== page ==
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Friday, September 22, 2023


Students chime in on country’s concerns

By Andres Garcia

By Andres Garcia

An unscientific poll of 100 students showed some issues important to UH students. A majority said the economy is the most pertinent issue to consider when voting.

This is in line with what voters think nationally, as 92 percent of Americans want the next president to prioritize jobs, according to a Gallop poll released June 30. Digital media senior Reginald Jones said the economy is his biggest voting issue but acknowledges that everyone is accountable.
“The future of our country is in our hands. We must continue to move forward so that our children can have the same chances to succeed that we have been afforded,” Jones said. “In order to reestablish what makes this country so great, we have to do what we know in our heart is right.”

The economy is a broad topic and many students have different opinions. Economics senior Cristina Davis said unemployment rates worry her.

“Unemployment is high, and you’ve got a lot of uncertainty,” Davis said. “With graduating and looking for a job, you want to know that companies are hiring, and they’re willing to make a long-term investment in you.”

For finance junior Stephanie Reyes, foreign policy is a major concern.

“Whoever is elected president in November will have a tough job when it comes to fixing our relationship with other countries,” Reyes said. “Something needs to be done to protect our people across the world, as well as in our own country.”

Many students have opinions concerning immigration reform because of Texas’ proximity to Mexico and America’s diversity. Mechanical engineering freshman Paulin Serrano expects more from reform efforts.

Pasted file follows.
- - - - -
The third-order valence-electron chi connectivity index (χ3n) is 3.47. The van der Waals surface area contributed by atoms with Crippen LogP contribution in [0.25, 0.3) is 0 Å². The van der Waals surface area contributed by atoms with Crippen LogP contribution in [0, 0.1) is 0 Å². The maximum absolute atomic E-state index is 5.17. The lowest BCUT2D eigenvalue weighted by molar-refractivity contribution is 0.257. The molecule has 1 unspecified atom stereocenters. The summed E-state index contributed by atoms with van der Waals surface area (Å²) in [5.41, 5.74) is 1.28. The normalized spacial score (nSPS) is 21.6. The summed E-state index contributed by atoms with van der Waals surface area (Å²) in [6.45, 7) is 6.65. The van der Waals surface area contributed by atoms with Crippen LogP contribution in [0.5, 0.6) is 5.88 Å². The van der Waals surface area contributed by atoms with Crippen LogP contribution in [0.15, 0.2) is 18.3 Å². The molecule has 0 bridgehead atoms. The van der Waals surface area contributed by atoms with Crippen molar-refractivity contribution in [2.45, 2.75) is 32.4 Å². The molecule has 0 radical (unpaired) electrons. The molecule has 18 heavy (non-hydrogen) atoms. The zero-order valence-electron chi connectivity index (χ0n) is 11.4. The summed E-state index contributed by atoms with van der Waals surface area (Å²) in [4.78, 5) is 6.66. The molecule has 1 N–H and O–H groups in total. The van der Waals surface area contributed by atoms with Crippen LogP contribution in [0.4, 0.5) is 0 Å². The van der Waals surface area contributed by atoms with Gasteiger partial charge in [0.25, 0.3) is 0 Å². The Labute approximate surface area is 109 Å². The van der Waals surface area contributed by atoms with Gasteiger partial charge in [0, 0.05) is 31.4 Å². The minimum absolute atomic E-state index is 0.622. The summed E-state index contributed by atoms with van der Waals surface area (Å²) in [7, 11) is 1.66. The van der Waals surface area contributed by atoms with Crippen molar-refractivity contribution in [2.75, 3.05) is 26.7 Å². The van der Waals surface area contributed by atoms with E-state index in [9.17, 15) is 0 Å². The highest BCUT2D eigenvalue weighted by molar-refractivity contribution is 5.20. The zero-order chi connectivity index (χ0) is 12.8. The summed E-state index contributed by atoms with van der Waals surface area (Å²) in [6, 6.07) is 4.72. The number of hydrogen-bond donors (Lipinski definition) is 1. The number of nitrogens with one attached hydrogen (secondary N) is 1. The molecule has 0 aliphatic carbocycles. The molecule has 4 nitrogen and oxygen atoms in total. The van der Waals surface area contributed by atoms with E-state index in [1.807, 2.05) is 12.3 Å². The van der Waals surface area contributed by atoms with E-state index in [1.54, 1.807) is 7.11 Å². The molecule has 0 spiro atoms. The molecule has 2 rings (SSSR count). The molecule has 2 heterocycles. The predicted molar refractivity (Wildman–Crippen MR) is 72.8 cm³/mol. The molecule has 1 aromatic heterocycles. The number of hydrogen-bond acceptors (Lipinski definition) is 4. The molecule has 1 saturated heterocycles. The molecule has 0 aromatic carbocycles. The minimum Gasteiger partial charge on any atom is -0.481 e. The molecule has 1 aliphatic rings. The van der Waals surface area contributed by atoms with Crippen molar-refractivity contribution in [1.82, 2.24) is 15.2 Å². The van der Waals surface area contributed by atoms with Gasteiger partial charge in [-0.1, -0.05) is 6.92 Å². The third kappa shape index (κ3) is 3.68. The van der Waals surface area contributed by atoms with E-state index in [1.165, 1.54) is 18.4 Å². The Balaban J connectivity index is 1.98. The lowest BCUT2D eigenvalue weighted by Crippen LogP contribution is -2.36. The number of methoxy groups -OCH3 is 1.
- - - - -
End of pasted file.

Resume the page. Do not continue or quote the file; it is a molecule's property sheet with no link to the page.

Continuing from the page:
“Most of my family immigrated here, and I want to know what (the) reform plan will be,” Serrano said. “Kicking people out of the country is not good. Hopefully, they do more than the act that they recently passed; it’s not enough.”

According to the USA Today’s Diversity Index, nine Texas counties are among the 40 most diverse in the nation.

For political science freshman Denny Donovan, education and its viability for the future are important.

“I personally think we will be ruined as a nation if we don’t invest in education — most importantly, higher education,” Donovan said. “An educated (citizenship) is essential to a healthy democracy.”

Despite many students’ knowledge on the issues, a popular response was, “I don’t know,” or “I don’t care.” Chemical engineering senior Loc Ngo is one of those who feels apathetic about the upcoming election.

“Really, I don’t know,” Ngo said. “I don’t pay attention to the elections.”

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